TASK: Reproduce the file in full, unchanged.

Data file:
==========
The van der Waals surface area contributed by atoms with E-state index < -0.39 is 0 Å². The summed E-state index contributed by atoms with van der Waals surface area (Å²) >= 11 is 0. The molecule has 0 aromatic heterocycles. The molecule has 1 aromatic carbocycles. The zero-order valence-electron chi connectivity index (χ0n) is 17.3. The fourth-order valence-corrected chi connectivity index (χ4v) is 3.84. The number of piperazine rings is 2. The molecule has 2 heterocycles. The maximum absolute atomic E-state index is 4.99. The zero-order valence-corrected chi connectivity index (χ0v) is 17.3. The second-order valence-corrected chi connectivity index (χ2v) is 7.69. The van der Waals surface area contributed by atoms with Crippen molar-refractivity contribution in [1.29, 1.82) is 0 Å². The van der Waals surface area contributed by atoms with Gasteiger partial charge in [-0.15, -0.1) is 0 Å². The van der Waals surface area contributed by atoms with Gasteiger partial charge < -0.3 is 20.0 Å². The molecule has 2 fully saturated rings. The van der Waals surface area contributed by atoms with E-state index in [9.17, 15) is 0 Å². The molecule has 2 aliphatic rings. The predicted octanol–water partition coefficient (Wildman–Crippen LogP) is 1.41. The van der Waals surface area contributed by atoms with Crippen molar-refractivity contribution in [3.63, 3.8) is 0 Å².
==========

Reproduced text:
The van der Waals surface area contributed by atoms with E-state index < -0.39 is 0 Å². The summed E-state index contributed by atoms with van der Waals surface area (Å²) >= 11 is 0. The molecule has 0 aromatic heterocycles. The molecule has 1 aromatic carbocycles. The zero-order valence-electron chi connectivity index (χ0n) is 17.3. The fourth-order valence-corrected chi connectivity index (χ4v) is 3.84. The number of piperazine rings is 2. The molecule has 2 heterocycles. The maximum absolute atomic E-state index is 4.99. The zero-order valence-corrected chi connectivity index (χ0v) is 17.3. The second-order valence-corrected chi connectivity index (χ2v) is 7.69. The van der Waals surface area contributed by atoms with Crippen molar-refractivity contribution in [1.29, 1.82) is 0 Å². The van der Waals surface area contributed by atoms with Gasteiger partial charge in [-0.15, -0.1) is 0 Å². The van der Waals surface area contributed by atoms with Gasteiger partial charge < -0.3 is 20.0 Å². The molecule has 2 fully saturated rings. The van der Waals surface area contributed by atoms with E-state index in [9.17, 15) is 0 Å². The molecule has 2 aliphatic rings. The predicted octanol–water partition coefficient (Wildman–Crippen LogP) is 1.41. The van der Waals surface area contributed by atoms with Crippen molar-refractivity contribution in [3.63, 3.8) is 0 Å².